Int J Biol Sci ; 17(3): 897-910, 2021.
Article in English | MEDLINE | ID: covidwho-1154779

ABSTRACT

HSPA5 (BiP, GRP78) has been reported as a potential host-cell receptor for SARS-Cov-2, but its expression profiles on different tissues including tumors, its susceptibility to SARS-Cov-2 virus and severity of its adverse effects on malignant patients are unclear. In the current study, HSPA5 has been found to be expressed ubiquitously in normal tissues and significantly increased in 14 of 31 types of cancer tissues. In lung cancer, mRNA levels of HSPA5 were 253-fold increase than that of ACE2. Meanwhile, in both malignant tumors and matched normal samples across almost all cancer types, mRNA levels of HSPA5 were much higher than those of ACE2. Higher expression of HSPA5 significantly decreased patient overall survival (OS) in 7 types of cancers. Moreover, systematic analyses found that 7.15% of 5,068 COVID-19 cases have malignant cancer coincidental situations, and the rate of severe events of COVID-19 patients with cancers present a higher trend than that for all COVID-19 patients, showing a significant difference (33.33% vs 16.09%, p<0.01). Collectively, these data imply that the tissues with high HSPA5 expression, not low ACE2 expression, are susceptible to be invaded by SARS-CoV-2. Taken together, this study not only indicates the clinical significance of HSPA5 in COVID-19 disease and cancers, but also provides potential clues for further medical treatments and managements of COVID-19 patients.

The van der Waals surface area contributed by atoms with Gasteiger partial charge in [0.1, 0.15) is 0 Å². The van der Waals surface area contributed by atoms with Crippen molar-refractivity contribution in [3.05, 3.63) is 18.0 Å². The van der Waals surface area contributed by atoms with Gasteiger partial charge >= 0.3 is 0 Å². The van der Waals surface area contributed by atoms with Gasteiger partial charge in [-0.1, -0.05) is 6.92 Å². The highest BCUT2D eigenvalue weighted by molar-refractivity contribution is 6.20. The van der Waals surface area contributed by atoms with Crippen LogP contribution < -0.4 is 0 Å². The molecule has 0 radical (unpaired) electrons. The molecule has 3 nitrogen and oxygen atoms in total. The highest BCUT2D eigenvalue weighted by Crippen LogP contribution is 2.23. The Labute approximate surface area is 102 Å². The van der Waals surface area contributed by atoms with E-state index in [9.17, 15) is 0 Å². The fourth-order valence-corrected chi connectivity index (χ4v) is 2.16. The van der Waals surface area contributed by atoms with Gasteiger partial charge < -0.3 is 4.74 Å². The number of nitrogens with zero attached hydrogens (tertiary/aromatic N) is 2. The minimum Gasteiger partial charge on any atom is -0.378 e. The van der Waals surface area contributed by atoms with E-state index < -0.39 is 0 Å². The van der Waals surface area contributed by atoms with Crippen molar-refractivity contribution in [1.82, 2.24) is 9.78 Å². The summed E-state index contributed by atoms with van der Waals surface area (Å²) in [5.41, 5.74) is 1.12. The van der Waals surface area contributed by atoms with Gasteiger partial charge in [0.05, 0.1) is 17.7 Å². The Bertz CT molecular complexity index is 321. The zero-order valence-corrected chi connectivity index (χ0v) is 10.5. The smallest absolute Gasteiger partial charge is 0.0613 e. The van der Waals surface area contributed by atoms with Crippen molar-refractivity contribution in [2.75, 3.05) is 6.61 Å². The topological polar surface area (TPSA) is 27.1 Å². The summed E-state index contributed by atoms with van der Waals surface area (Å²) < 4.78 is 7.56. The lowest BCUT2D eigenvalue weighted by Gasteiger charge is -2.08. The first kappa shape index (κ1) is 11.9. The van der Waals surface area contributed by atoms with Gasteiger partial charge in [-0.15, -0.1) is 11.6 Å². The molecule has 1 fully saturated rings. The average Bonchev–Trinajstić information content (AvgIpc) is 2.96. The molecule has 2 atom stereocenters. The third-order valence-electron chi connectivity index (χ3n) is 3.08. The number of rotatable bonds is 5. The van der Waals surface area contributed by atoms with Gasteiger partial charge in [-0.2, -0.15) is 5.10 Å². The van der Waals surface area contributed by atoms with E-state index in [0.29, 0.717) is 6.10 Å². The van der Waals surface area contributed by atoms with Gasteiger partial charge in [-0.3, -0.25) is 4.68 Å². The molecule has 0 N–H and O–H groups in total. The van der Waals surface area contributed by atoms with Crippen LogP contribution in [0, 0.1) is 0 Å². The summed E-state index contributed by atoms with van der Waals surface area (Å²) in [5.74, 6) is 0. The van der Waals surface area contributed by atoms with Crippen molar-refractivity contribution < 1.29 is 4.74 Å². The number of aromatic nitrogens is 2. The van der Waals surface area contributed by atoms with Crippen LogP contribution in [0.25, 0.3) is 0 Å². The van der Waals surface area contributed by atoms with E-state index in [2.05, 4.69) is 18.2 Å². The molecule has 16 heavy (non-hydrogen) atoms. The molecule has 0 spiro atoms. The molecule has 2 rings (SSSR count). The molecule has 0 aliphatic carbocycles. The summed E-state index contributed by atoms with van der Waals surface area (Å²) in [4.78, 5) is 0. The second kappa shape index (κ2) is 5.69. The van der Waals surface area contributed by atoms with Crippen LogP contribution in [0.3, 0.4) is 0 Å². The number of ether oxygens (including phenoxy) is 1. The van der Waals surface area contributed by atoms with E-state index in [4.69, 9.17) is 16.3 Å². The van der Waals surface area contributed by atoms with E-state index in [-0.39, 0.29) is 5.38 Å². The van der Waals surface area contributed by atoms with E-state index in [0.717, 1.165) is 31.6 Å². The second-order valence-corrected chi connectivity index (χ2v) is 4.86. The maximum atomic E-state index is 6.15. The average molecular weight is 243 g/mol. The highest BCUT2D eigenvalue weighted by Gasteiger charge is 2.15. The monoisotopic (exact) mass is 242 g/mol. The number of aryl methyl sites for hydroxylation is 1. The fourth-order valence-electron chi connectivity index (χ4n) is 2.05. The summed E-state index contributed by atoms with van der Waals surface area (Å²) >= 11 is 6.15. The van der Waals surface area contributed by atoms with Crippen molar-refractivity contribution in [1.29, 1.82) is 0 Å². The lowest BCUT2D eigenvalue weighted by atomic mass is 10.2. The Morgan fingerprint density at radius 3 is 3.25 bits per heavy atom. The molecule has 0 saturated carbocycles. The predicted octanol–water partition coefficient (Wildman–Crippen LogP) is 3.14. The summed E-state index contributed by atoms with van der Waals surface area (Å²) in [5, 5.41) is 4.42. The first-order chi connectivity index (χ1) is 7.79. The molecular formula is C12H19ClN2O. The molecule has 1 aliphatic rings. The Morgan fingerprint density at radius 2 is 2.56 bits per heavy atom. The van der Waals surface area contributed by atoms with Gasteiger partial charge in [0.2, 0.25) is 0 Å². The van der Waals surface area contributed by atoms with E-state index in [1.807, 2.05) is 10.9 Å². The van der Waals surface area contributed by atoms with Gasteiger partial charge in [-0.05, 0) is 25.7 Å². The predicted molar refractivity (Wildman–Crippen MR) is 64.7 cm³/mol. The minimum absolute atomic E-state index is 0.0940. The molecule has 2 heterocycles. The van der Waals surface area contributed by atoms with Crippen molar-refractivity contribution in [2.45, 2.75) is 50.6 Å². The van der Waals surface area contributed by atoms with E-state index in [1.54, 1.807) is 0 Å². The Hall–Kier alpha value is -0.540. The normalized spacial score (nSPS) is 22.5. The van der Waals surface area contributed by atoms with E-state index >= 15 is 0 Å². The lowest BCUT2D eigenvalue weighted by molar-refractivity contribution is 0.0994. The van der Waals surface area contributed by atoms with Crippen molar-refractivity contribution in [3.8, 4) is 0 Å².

Subject(s)
COVID-19/complications , Gene Expression Profiling , Heat-Shock Proteins/genetics , Neoplasms/complications , COVID-19/virology , Case-Control Studies , Humans , Neoplasms/metabolism , Neoplasms/virology , SARS-CoV-2/isolation & purification